There are around 21,600 people with Type 2 diabetes in Sheffield and over 1,700 with Type 1. In total this equates to 4.5% of the overall population. We estimate that there are at least 2,000 people in Sheffield with undiagnosed diabetes.
The number of people with diabetes is projected to increase to over 30,000 by 2020. This is associated with the increase in obesity in the population and the impact of the ageing of the population. We can therefore anticipate an increase in the number of people with diabetes requiring care of somewhere between 500 and 800 persons per year.
Approximately 430 patients per year are admitted to hospital as a direct result of their diabetes. In addition, there are many more cases of hospital admission where diabetes is a complicating and precipitating factor. At any one time, more than 10% of patients in hospital have diabetes.
There are 285 deaths each year in Sheffield where diabetes is recorded as a contributing cause of death. The majority of deaths are due to circulatory diseases (heart disease and strokes) associated with the diabetes. In addition there is an almost equal number of deaths where diabetes is not noted on the death certificate, but in which it was a contributory cause.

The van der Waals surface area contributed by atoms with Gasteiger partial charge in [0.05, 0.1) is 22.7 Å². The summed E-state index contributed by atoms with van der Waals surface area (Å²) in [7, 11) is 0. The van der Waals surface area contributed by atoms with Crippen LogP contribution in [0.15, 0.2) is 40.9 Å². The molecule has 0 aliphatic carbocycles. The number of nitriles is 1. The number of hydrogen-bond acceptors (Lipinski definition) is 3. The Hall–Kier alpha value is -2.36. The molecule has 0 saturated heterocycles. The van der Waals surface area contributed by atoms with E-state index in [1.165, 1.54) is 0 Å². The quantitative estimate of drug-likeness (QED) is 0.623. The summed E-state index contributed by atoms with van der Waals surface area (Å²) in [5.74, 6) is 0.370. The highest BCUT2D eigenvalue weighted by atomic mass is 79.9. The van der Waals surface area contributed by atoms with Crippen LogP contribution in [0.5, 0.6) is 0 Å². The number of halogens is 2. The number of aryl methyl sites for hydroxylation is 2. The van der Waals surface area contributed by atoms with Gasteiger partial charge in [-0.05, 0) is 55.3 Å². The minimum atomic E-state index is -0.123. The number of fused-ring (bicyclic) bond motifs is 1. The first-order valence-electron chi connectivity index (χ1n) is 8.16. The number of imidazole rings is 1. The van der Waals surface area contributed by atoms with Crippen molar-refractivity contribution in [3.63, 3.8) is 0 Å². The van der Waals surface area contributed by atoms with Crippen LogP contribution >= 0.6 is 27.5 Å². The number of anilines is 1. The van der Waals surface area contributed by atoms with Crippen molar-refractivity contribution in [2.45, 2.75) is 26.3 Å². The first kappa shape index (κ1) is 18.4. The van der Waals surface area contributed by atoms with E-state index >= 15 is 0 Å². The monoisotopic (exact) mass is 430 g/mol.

NHS Sheffield has invested in activity to help prevent diabetes, including measures to tackle obesity, promotion of exercise and physical activity programmes, and healthy eating. Sheffield was one of the earliest areas in England to provide a systematic screening programme for diabetic retinopathy using digital photography. The PCT is also working to improve case finding of people with undiagnosed diabetes.
Primary and secondary care sectors work together to improve diabetes services. Comprehensive guidelines are in place to support primary care clinicians deliver high quality diabetes care in practices, pharmacies and care homes across the city. A priority is to expand comprehensive structured patient education for self-management for all people with diabetes in accordance with NICE guidance. This will be supported by improved and more accessible patient information and by access to more diabetes services provided in primary care.